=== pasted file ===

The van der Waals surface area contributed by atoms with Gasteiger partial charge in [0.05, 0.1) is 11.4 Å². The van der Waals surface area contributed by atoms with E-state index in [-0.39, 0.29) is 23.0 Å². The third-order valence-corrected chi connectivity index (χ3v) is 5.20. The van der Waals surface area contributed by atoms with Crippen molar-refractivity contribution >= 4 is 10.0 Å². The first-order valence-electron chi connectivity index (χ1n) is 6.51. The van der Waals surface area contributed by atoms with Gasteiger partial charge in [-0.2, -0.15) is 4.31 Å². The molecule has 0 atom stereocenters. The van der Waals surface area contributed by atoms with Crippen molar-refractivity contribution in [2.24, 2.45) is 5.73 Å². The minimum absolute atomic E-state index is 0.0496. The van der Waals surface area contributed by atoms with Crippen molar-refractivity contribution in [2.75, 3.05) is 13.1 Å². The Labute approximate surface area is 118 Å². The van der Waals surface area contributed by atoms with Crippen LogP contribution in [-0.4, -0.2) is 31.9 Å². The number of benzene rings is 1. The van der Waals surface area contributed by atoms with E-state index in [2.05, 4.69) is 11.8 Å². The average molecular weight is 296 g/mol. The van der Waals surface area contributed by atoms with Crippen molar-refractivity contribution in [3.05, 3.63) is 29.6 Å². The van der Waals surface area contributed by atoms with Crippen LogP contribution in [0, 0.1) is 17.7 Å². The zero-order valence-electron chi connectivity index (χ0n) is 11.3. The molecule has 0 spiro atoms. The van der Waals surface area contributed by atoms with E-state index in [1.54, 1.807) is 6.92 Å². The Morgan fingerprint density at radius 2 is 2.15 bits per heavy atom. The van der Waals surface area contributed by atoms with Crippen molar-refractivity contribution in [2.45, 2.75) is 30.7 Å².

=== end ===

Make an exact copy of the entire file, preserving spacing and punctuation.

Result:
The van der Waals surface area contributed by atoms with Gasteiger partial charge in [0.05, 0.1) is 11.4 Å². The van der Waals surface area contributed by atoms with E-state index in [-0.39, 0.29) is 23.0 Å². The third-order valence-corrected chi connectivity index (χ3v) is 5.20. The van der Waals surface area contributed by atoms with Crippen molar-refractivity contribution >= 4 is 10.0 Å². The first-order valence-electron chi connectivity index (χ1n) is 6.51. The van der Waals surface area contributed by atoms with Gasteiger partial charge in [-0.2, -0.15) is 4.31 Å². The molecule has 0 atom stereocenters. The van der Waals surface area contributed by atoms with Crippen molar-refractivity contribution in [2.24, 2.45) is 5.73 Å². The minimum absolute atomic E-state index is 0.0496. The van der Waals surface area contributed by atoms with Crippen molar-refractivity contribution in [2.75, 3.05) is 13.1 Å². The Labute approximate surface area is 118 Å². The van der Waals surface area contributed by atoms with Crippen LogP contribution in [-0.4, -0.2) is 31.9 Å². The number of benzene rings is 1. The van der Waals surface area contributed by atoms with E-state index in [2.05, 4.69) is 11.8 Å². The average molecular weight is 296 g/mol. The van der Waals surface area contributed by atoms with Crippen molar-refractivity contribution in [3.05, 3.63) is 29.6 Å². The van der Waals surface area contributed by atoms with Crippen LogP contribution in [0, 0.1) is 17.7 Å². The zero-order valence-electron chi connectivity index (χ0n) is 11.3. The molecule has 0 spiro atoms. The van der Waals surface area contributed by atoms with E-state index in [1.54, 1.807) is 6.92 Å². The Morgan fingerprint density at radius 2 is 2.15 bits per heavy atom. The van der Waals surface area contributed by atoms with Crippen molar-refractivity contribution in [2.45, 2.75) is 30.7 Å².